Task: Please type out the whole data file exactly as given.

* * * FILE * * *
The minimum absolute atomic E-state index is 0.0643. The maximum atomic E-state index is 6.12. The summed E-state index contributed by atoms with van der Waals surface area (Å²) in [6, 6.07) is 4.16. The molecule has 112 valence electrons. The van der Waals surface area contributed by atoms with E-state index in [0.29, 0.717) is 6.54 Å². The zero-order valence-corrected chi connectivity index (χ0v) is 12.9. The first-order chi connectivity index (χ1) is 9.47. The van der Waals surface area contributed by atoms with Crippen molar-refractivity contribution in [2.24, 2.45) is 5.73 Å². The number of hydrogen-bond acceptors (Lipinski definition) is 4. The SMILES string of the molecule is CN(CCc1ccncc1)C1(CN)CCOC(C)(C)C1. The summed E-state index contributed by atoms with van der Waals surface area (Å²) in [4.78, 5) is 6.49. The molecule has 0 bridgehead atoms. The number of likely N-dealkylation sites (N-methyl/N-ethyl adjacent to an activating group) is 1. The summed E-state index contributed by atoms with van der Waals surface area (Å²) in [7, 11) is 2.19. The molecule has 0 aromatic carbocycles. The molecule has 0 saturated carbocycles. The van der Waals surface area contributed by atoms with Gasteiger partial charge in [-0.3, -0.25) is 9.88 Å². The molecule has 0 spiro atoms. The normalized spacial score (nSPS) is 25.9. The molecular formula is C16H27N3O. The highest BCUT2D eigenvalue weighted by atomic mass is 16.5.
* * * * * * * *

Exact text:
The minimum absolute atomic E-state index is 0.0643. The maximum atomic E-state index is 6.12. The summed E-state index contributed by atoms with van der Waals surface area (Å²) in [6, 6.07) is 4.16. The molecule has 112 valence electrons. The van der Waals surface area contributed by atoms with E-state index in [0.29, 0.717) is 6.54 Å². The zero-order valence-corrected chi connectivity index (χ0v) is 12.9. The first-order chi connectivity index (χ1) is 9.47. The van der Waals surface area contributed by atoms with Crippen molar-refractivity contribution in [2.24, 2.45) is 5.73 Å². The number of hydrogen-bond acceptors (Lipinski definition) is 4. The SMILES string of the molecule is CN(CCc1ccncc1)C1(CN)CCOC(C)(C)C1. The summed E-state index contributed by atoms with van der Waals surface area (Å²) in [4.78, 5) is 6.49. The molecule has 0 bridgehead atoms. The number of likely N-dealkylation sites (N-methyl/N-ethyl adjacent to an activating group) is 1. The summed E-state index contributed by atoms with van der Waals surface area (Å²) in [7, 11) is 2.19. The molecule has 0 aromatic carbocycles. The molecule has 0 saturated carbocycles. The van der Waals surface area contributed by atoms with Gasteiger partial charge in [-0.3, -0.25) is 9.88 Å². The molecule has 0 spiro atoms. The normalized spacial score (nSPS) is 25.9. The molecular formula is C16H27N3O. The highest BCUT2D eigenvalue weighted by atomic mass is 16.5.